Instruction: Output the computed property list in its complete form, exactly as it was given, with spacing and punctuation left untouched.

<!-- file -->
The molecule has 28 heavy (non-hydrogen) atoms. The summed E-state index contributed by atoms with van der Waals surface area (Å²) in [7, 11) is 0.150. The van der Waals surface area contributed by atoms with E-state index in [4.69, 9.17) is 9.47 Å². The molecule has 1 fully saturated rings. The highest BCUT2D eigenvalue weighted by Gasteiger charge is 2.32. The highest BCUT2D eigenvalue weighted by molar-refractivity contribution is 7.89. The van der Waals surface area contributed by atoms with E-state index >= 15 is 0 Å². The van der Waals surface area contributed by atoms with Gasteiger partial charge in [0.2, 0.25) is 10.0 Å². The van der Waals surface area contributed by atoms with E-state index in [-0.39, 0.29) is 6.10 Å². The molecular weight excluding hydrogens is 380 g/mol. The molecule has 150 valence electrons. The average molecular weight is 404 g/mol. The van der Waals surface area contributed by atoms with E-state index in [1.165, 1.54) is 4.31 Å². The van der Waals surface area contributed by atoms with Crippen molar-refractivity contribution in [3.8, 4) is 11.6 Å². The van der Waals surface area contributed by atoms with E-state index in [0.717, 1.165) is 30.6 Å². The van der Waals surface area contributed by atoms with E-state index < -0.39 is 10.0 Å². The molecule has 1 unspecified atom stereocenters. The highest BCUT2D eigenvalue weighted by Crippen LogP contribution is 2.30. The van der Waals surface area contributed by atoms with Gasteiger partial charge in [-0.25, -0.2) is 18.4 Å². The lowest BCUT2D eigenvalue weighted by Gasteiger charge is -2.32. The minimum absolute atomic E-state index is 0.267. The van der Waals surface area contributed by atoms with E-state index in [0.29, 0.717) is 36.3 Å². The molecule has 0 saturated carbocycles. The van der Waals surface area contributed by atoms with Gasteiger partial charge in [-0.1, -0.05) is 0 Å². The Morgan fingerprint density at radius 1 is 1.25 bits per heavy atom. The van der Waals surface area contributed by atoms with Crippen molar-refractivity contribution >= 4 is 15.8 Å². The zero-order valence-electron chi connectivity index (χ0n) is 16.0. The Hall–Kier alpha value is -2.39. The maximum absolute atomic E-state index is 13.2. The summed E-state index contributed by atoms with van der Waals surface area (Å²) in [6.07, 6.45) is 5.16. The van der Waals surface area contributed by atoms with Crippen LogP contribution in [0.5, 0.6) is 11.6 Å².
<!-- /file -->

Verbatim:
The molecule has 28 heavy (non-hydrogen) atoms. The summed E-state index contributed by atoms with van der Waals surface area (Å²) in [7, 11) is 0.150. The van der Waals surface area contributed by atoms with E-state index in [4.69, 9.17) is 9.47 Å². The molecule has 1 fully saturated rings. The highest BCUT2D eigenvalue weighted by Gasteiger charge is 2.32. The highest BCUT2D eigenvalue weighted by molar-refractivity contribution is 7.89. The van der Waals surface area contributed by atoms with E-state index >= 15 is 0 Å². The van der Waals surface area contributed by atoms with Gasteiger partial charge in [0.2, 0.25) is 10.0 Å². The van der Waals surface area contributed by atoms with E-state index in [-0.39, 0.29) is 6.10 Å². The molecular weight excluding hydrogens is 380 g/mol. The molecule has 150 valence electrons. The average molecular weight is 404 g/mol. The van der Waals surface area contributed by atoms with E-state index in [1.165, 1.54) is 4.31 Å². The van der Waals surface area contributed by atoms with Crippen molar-refractivity contribution in [3.8, 4) is 11.6 Å². The van der Waals surface area contributed by atoms with E-state index in [0.717, 1.165) is 30.6 Å². The van der Waals surface area contributed by atoms with E-state index < -0.39 is 10.0 Å². The molecule has 1 unspecified atom stereocenters. The highest BCUT2D eigenvalue weighted by Crippen LogP contribution is 2.30. The van der Waals surface area contributed by atoms with Gasteiger partial charge in [-0.25, -0.2) is 18.4 Å². The lowest BCUT2D eigenvalue weighted by Gasteiger charge is -2.32. The minimum absolute atomic E-state index is 0.267. The van der Waals surface area contributed by atoms with E-state index in [0.29, 0.717) is 36.3 Å². The molecule has 0 saturated carbocycles. The van der Waals surface area contributed by atoms with Gasteiger partial charge in [-0.1, -0.05) is 0 Å². The Morgan fingerprint density at radius 1 is 1.25 bits per heavy atom. The van der Waals surface area contributed by atoms with Crippen molar-refractivity contribution >= 4 is 15.8 Å². The zero-order valence-electron chi connectivity index (χ0n) is 16.0. The Hall–Kier alpha value is -2.39. The maximum absolute atomic E-state index is 13.2. The summed E-state index contributed by atoms with van der Waals surface area (Å²) in [6.07, 6.45) is 5.16. The van der Waals surface area contributed by atoms with Crippen LogP contribution in [0.5, 0.6) is 11.6 Å².